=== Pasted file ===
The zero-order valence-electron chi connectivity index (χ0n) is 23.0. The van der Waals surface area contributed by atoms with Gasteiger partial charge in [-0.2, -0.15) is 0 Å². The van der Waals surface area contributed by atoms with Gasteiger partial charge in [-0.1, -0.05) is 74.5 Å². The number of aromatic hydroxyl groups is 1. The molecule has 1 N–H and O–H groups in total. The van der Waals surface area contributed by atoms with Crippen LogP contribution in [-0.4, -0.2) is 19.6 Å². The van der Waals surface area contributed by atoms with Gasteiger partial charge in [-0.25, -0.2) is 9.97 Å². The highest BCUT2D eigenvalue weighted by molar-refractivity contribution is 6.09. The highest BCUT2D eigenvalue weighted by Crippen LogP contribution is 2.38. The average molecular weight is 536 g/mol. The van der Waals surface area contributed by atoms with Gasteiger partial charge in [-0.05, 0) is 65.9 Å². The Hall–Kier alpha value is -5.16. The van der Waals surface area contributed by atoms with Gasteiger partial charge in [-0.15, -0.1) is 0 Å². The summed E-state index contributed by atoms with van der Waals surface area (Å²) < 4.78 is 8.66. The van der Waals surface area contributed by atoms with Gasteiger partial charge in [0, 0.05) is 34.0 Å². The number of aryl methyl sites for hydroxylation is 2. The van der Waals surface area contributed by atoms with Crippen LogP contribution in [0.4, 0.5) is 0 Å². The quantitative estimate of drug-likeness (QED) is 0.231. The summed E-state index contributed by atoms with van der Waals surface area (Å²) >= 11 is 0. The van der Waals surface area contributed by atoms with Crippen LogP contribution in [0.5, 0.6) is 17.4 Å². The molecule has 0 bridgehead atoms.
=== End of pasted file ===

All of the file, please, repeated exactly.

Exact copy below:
The zero-order valence-electron chi connectivity index (χ0n) is 23.0. The van der Waals surface area contributed by atoms with Gasteiger partial charge in [-0.2, -0.15) is 0 Å². The van der Waals surface area contributed by atoms with Gasteiger partial charge in [-0.1, -0.05) is 74.5 Å². The number of aromatic hydroxyl groups is 1. The molecule has 1 N–H and O–H groups in total. The van der Waals surface area contributed by atoms with Crippen LogP contribution in [-0.4, -0.2) is 19.6 Å². The van der Waals surface area contributed by atoms with Gasteiger partial charge in [-0.25, -0.2) is 9.97 Å². The highest BCUT2D eigenvalue weighted by molar-refractivity contribution is 6.09. The highest BCUT2D eigenvalue weighted by Crippen LogP contribution is 2.38. The average molecular weight is 536 g/mol. The van der Waals surface area contributed by atoms with Gasteiger partial charge in [-0.05, 0) is 65.9 Å². The Hall–Kier alpha value is -5.16. The van der Waals surface area contributed by atoms with Gasteiger partial charge in [-0.15, -0.1) is 0 Å². The summed E-state index contributed by atoms with van der Waals surface area (Å²) < 4.78 is 8.66. The van der Waals surface area contributed by atoms with Gasteiger partial charge in [0, 0.05) is 34.0 Å². The number of aryl methyl sites for hydroxylation is 2. The van der Waals surface area contributed by atoms with Crippen LogP contribution in [0.4, 0.5) is 0 Å². The quantitative estimate of drug-likeness (QED) is 0.231. The summed E-state index contributed by atoms with van der Waals surface area (Å²) >= 11 is 0. The van der Waals surface area contributed by atoms with Crippen LogP contribution in [0.5, 0.6) is 17.4 Å². The molecule has 0 bridgehead atoms.